Roy played limited minutes for the Aggies and that probably has something to do with his inconsistent defense. His athleticism helps him to be a playmaker on that end, but he can get lost consistently. He’s not a playmaker offensively at all- he only had a 5.4% assist rate, and is always looking to score when he gets downhill, which will limit his role. Still, his offensive fit feels seamless and he would add a different wrinkle at the wing as someone who can get to the rim off the bounce and hit open shots away from the ball.

The production has never been top notch for Roy, but his game translates as an athletic off-ball shooter and cutter and that type of player could surprise and play big minutes for WSU.

New Mexico State was embroiled in controversy last year, and it’s unclear how much Roy found himself caught up in. I did not include DeShawndre Washington on this list because his involvement is more clearly problematic, but Roy is a question there.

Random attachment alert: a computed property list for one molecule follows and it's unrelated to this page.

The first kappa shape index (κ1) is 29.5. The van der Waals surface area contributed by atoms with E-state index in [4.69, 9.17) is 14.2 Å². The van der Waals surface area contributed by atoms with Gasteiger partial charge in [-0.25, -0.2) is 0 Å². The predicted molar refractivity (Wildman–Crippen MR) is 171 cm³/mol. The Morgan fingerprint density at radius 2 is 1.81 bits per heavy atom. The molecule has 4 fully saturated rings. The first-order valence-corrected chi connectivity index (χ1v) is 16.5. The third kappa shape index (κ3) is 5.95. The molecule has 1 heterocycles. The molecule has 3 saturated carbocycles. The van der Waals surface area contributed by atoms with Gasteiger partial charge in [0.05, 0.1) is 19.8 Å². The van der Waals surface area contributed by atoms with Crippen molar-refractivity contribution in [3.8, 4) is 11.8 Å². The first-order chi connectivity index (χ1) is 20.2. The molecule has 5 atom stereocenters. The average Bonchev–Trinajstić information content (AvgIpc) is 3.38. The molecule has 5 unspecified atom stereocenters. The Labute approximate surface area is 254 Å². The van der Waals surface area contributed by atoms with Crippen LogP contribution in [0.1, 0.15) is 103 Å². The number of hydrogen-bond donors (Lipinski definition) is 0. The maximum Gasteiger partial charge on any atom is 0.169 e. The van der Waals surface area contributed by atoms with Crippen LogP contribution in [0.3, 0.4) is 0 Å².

Ashton Smith- Texas A&M

Smith was once a three-star recruit who was noted for his plus athleticism and physically ready body. He is only about 6’9, but he plays above the rim and has the strength to bang with bigs in the low post. He didn’t play much at A&M, but he could be a solid depth big in the Palouse.

Smith is not a grab that would put Coug fans over the moon, but he could fill a need as solid depth. WSU has definitely had some big-man health issues for a couple years running, consistently being forced to rely on walk-ons to play some real minutes at the center spot. Smith would be the 4th big in the room who can make sure that WSU is never trotting out non-scholarship bigs in important minutes. He doesn't have a stand out strength, but he could be a solid pick-and-roll roll-man who can handle post-up bigs on defense.